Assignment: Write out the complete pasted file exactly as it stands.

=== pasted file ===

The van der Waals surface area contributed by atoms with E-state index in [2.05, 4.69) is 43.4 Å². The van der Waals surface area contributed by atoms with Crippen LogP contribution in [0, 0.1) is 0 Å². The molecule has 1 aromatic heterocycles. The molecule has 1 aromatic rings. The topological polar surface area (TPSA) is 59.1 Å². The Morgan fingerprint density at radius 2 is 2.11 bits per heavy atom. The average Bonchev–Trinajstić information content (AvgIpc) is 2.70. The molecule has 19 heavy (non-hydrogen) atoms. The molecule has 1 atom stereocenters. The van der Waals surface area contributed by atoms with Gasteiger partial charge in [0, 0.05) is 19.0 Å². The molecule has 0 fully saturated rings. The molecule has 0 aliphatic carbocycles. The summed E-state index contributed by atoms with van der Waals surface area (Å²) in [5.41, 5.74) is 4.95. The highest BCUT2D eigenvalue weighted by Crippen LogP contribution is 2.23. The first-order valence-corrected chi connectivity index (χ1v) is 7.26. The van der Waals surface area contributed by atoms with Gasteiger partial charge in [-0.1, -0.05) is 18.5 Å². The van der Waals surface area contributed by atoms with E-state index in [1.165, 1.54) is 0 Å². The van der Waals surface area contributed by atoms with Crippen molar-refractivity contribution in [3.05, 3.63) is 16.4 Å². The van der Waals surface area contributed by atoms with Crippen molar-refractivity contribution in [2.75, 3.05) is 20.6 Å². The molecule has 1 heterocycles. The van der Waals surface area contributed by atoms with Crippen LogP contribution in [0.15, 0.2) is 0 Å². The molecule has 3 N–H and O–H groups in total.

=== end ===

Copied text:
The van der Waals surface area contributed by atoms with E-state index in [2.05, 4.69) is 43.4 Å². The van der Waals surface area contributed by atoms with Crippen LogP contribution in [0, 0.1) is 0 Å². The molecule has 1 aromatic heterocycles. The molecule has 1 aromatic rings. The topological polar surface area (TPSA) is 59.1 Å². The Morgan fingerprint density at radius 2 is 2.11 bits per heavy atom. The average Bonchev–Trinajstić information content (AvgIpc) is 2.70. The molecule has 19 heavy (non-hydrogen) atoms. The molecule has 1 atom stereocenters. The van der Waals surface area contributed by atoms with Gasteiger partial charge in [0, 0.05) is 19.0 Å². The molecule has 0 fully saturated rings. The molecule has 0 aliphatic carbocycles. The summed E-state index contributed by atoms with van der Waals surface area (Å²) in [5.41, 5.74) is 4.95. The highest BCUT2D eigenvalue weighted by Crippen LogP contribution is 2.23. The first-order valence-corrected chi connectivity index (χ1v) is 7.26. The van der Waals surface area contributed by atoms with Gasteiger partial charge in [-0.1, -0.05) is 18.5 Å². The van der Waals surface area contributed by atoms with E-state index in [1.165, 1.54) is 0 Å². The van der Waals surface area contributed by atoms with Crippen molar-refractivity contribution in [3.05, 3.63) is 16.4 Å². The van der Waals surface area contributed by atoms with Crippen molar-refractivity contribution in [2.75, 3.05) is 20.6 Å². The molecule has 1 heterocycles. The van der Waals surface area contributed by atoms with Crippen LogP contribution in [0.15, 0.2) is 0 Å². The molecule has 3 N–H and O–H groups in total.